Sunday, September 25, 2016

Good grief: Is there nothing Congress thinks needs their expert attention. All serious antiques/classics have their own registry and hands on experts.

By  on September 23, 2016 
1956 Cadillac (Adam Singer/Flickr)

Is your car truly rare or unique? Does it represent a small but significant piece of American history? (We’re not talking about a 1983 Mercedes-Benz 380SL once owned by Gary Busey.)
If so, your ride could one day be immortalized — in a bureaucratic sense. Yesterday, Michigan Senator Gary Peters (D) introduced a bill that, if passed, would create a federal registry for historic vehicles.
Peters’ bill (the National Historic Vehicle Register Act) would allow the Department of Interior to treat some cars, trucks and motorcycles in the same manner as historically significant ships, bridges and roads. Those are already cataloged in the department’s Historic American Engineering Record.
“Few engineering innovations have had the same impact on American society as the automobile, and it is important for us to preserve the stories of vehicles that have played a critical role in American history,” Peters said in a statement.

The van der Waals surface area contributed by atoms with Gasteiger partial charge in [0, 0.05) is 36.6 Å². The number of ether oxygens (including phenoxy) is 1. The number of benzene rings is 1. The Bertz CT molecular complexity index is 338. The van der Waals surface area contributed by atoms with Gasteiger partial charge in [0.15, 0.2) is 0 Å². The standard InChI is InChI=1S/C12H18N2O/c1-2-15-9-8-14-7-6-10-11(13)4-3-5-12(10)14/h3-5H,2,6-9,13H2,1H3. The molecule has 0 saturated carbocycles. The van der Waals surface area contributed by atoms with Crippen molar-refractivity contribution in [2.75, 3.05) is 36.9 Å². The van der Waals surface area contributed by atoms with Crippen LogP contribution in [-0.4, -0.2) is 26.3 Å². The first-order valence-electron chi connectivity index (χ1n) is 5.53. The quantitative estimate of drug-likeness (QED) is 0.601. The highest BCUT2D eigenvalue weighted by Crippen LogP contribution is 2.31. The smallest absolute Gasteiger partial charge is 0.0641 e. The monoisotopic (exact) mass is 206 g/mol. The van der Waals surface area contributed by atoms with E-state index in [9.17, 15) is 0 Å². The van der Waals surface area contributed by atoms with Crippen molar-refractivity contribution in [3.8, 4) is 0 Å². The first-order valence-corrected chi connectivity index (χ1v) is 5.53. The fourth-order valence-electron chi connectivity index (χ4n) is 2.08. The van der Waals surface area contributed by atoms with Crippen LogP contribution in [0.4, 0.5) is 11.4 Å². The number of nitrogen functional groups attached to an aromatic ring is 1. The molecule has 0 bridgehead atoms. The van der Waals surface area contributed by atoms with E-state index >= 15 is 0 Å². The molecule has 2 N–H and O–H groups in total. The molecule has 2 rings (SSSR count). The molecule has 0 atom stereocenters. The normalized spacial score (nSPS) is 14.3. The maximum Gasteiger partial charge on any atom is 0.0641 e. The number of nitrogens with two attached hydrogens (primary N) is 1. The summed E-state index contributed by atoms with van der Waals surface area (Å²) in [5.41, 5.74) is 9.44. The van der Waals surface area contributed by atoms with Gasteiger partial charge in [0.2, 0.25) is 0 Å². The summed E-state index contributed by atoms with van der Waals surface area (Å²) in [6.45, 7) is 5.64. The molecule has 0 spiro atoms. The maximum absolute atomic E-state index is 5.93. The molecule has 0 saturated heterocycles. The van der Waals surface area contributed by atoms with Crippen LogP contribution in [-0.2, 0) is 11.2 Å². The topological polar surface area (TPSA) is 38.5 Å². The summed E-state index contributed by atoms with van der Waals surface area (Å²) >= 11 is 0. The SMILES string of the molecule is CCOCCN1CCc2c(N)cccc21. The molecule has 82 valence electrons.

Peters, a life-long motorcycle enthusiast who recently engaged Michigan residents during a five-day state tour, has the backing of the Historic Vehicle Association and American Motorcyclist Association.
Any vehicle significant enough to find its way onto the register would have its records archived in the Library of Congress. It’s a high bar to meet. According to Peters’ bill, “Vehicles must be connected to a significant person or event in American history, or have a unique design or rarity, to be eligible for the register. Each vehicle’s record will include a narrative describing the vehicle and its historical significance, a photographic record, and line drawings or engineering drawings of the historic vehicle.”

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